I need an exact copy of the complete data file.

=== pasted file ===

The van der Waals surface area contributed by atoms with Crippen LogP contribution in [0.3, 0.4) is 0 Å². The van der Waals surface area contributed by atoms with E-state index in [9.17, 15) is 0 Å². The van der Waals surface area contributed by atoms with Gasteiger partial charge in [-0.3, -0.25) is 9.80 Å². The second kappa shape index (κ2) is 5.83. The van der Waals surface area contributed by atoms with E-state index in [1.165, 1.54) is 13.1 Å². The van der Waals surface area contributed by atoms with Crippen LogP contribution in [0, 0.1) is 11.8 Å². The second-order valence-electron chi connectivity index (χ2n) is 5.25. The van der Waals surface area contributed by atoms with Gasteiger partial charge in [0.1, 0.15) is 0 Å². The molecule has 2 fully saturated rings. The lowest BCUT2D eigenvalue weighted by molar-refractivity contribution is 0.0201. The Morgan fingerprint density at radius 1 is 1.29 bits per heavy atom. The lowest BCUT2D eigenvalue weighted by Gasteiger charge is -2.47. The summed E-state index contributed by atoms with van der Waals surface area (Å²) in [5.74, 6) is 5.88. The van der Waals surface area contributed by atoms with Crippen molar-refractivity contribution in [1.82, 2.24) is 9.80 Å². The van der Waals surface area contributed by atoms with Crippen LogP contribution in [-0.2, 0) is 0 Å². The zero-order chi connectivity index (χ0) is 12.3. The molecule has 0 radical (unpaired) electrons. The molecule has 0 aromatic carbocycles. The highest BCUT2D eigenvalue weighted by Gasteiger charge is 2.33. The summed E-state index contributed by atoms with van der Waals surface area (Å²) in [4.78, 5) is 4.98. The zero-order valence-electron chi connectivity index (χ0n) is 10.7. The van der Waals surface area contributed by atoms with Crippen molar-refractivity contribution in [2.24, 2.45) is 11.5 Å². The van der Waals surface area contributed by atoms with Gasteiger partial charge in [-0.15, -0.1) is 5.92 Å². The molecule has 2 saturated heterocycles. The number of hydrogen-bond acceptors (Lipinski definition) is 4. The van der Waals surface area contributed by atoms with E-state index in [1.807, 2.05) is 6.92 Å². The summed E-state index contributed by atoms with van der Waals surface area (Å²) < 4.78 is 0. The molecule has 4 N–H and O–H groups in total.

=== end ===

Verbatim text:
The van der Waals surface area contributed by atoms with Crippen LogP contribution in [0.3, 0.4) is 0 Å². The van der Waals surface area contributed by atoms with E-state index in [9.17, 15) is 0 Å². The van der Waals surface area contributed by atoms with Gasteiger partial charge in [-0.3, -0.25) is 9.80 Å². The second kappa shape index (κ2) is 5.83. The van der Waals surface area contributed by atoms with E-state index in [1.165, 1.54) is 13.1 Å². The van der Waals surface area contributed by atoms with Crippen LogP contribution in [0, 0.1) is 11.8 Å². The second-order valence-electron chi connectivity index (χ2n) is 5.25. The van der Waals surface area contributed by atoms with Gasteiger partial charge in [0.1, 0.15) is 0 Å². The molecule has 2 fully saturated rings. The lowest BCUT2D eigenvalue weighted by molar-refractivity contribution is 0.0201. The Morgan fingerprint density at radius 1 is 1.29 bits per heavy atom. The lowest BCUT2D eigenvalue weighted by Gasteiger charge is -2.47. The summed E-state index contributed by atoms with van der Waals surface area (Å²) in [5.74, 6) is 5.88. The van der Waals surface area contributed by atoms with Crippen molar-refractivity contribution in [1.82, 2.24) is 9.80 Å². The van der Waals surface area contributed by atoms with Crippen LogP contribution in [-0.2, 0) is 0 Å². The zero-order chi connectivity index (χ0) is 12.3. The molecule has 0 radical (unpaired) electrons. The molecule has 0 aromatic carbocycles. The highest BCUT2D eigenvalue weighted by Gasteiger charge is 2.33. The summed E-state index contributed by atoms with van der Waals surface area (Å²) in [4.78, 5) is 4.98. The zero-order valence-electron chi connectivity index (χ0n) is 10.7. The van der Waals surface area contributed by atoms with Crippen molar-refractivity contribution in [2.24, 2.45) is 11.5 Å². The van der Waals surface area contributed by atoms with Gasteiger partial charge in [-0.15, -0.1) is 5.92 Å². The molecule has 2 saturated heterocycles. The number of hydrogen-bond acceptors (Lipinski definition) is 4. The van der Waals surface area contributed by atoms with E-state index in [1.807, 2.05) is 6.92 Å². The summed E-state index contributed by atoms with van der Waals surface area (Å²) < 4.78 is 0. The molecule has 4 N–H and O–H groups in total.